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Torrey And Joe

Throughout history, horses and people have been forming special bonds. Some are made famous in movies like Hidalgo, but most happen anonymously where people and horses live together. A hundred years ago, this was just about everywhere, but now people mostly interact with horses on farms and ranches. Nonetheless, the special bond between people and horses remains strong.

What is it that makes this special bond? Horses feel people. They understand people on an emotional level. Horses also form relationships with people in a similar way to other horses. Their group dynamics are similar to ours. They have personalities that are similar to human personalities; some are shy, some are bossy, some are friendly and affectionate, and others stern.

When people form relationships with horses, they have to do it on the horse’s terms–on an emotional level. They need to convey their feelings and intentions through emotion and movement. Words are used to convey emotion through volume, rhythm and inflection.

By communicating with the horses without using language, people can begin to better understand themselves, how their own states of mind affect their relationships with themselves and others. The self-awareness that is gained allows us to make appropriate changes in our relationships when required. This is the reason horses are so helpful in therapy.

Equine Teaching Moments

When our clients work with horses, there are many teaching moments that come about during their time here at Fire Mountain. This summer one such teaching moment came about when Joe, one of our clients, was feeding Torrey, one of our horses.

As a part of his therapeutic program, Joe had been assigned a few chores with the horses. Each morning and afternoon, Joe would be responsible for spreading hay around the pasture or feeding the horses vitamins and supplements, and filling the water troughs around the pasture. Each day varied, but those were the primary chores out in the pasture.

Torrey and Joe began to form a bond when Joe was doing his chores because they had similar personalities. Joe had low self-esteem, lacked confidence and self-love. Torrey, the old man of the herd, had similar problems. A natural bond formed between Joe and Torrey.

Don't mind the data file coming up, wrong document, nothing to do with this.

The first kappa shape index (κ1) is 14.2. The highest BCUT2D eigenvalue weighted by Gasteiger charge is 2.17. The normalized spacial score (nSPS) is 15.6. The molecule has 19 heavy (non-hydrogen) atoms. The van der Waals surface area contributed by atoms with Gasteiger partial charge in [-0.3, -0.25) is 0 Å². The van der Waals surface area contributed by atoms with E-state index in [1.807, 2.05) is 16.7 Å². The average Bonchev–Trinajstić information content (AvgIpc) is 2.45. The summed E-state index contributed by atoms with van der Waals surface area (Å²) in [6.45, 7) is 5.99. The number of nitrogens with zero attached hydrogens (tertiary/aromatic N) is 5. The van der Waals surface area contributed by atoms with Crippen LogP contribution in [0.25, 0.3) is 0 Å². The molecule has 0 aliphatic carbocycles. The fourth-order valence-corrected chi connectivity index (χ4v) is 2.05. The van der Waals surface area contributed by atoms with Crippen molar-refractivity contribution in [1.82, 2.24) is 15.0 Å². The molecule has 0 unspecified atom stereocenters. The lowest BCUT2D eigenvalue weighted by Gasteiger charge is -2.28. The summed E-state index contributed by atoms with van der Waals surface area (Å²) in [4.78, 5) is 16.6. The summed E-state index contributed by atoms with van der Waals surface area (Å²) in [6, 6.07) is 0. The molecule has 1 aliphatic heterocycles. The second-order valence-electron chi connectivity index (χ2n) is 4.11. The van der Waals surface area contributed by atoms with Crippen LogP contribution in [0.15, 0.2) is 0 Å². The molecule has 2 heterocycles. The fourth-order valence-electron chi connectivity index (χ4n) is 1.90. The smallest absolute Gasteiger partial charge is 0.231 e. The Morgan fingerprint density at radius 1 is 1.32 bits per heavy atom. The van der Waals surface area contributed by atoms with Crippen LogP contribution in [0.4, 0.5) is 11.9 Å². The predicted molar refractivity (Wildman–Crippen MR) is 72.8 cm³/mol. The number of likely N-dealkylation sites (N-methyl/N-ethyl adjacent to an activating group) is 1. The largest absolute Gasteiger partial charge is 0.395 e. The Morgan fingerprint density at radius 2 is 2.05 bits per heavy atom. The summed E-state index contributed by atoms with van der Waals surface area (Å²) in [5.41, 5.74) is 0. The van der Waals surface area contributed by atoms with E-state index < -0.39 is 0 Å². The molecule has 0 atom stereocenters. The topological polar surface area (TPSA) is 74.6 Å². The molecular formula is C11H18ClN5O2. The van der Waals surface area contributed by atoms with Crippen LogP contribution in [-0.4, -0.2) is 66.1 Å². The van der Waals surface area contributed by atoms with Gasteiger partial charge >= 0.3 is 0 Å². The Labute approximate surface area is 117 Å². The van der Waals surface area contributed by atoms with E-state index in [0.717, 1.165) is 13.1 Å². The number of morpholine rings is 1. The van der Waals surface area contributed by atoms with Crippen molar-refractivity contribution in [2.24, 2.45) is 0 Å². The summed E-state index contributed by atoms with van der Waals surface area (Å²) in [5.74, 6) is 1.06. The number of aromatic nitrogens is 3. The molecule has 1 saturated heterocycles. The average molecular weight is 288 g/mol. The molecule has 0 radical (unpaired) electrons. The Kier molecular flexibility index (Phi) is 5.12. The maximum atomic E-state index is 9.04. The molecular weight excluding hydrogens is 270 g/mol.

Setting Boundaries

One summer morning, when there was dew on the grass and the sun was coming up in full force, Joe was out in the pasture doing his regular routine of horse chores. When Torrey saw Joe in the pasture, he would often come around and play affectionately. But on this day, Torrey was getting too close and too playful, testing the boundaries with Joe. Horses tend to test boundaries with other horses and individuals, so this was something that would occasionally happen with clients.

Jerry, a staff member supervising horse chores, noticed that Joe was taking the playfulness even though Jerry could tell that Joe didn’t want it. Jerry could see Torrey nudge Joe, nip at his shirt, and wrap his head around Joe’s shoulders. Joe wouldn’t remove himself from the situation even though he was saying “Stop Torrey”, showing that he was uncomfortable.

Jerry saw this happening and said “Hey, why don’t you just step away?” Taking Jerry’s advice, Joe stepped away. Torrey recognized from Joe’s movement that his playful behavior was inappropriate, so he stepped back as well. This was a teaching moment for Joe and Torrey.

Jerry pulled Joe aside and explained how he can change the relationship with just a simple movement. When Joe stepped back, he changed the physical relationship with Torrey. Torrey understood this instantly and took a step back also. Joe had reset the boundaries of that interaction with Torrey in a way that was clear and not aggressive or fearful.

This also opened the opportunity for Joe to explore different ways to shift energy just by physical interactions. For example, what if Joe had stepped in and put his hand up? Would that come off as more aggressive and cause tension, or would it have the same effect that simply stepping away would have had? We strive to empower our clients and open their eyes to the amount of possibilities that they can take control of.

Making The Connection

This is a lesson that can also transition to relationships with other individuals, such as family, friends, or strangers. We can learn to establish boundaries and communicate our needs in subtle and effective ways. We never have to accept a relationship that makes us uncomfortable nor do we need to take dramatic actions to change them. Sometimes dramatic action is necessary, but most of the time, subtle clues are all that are required and those clues help us maintain our boundaries and relationships.

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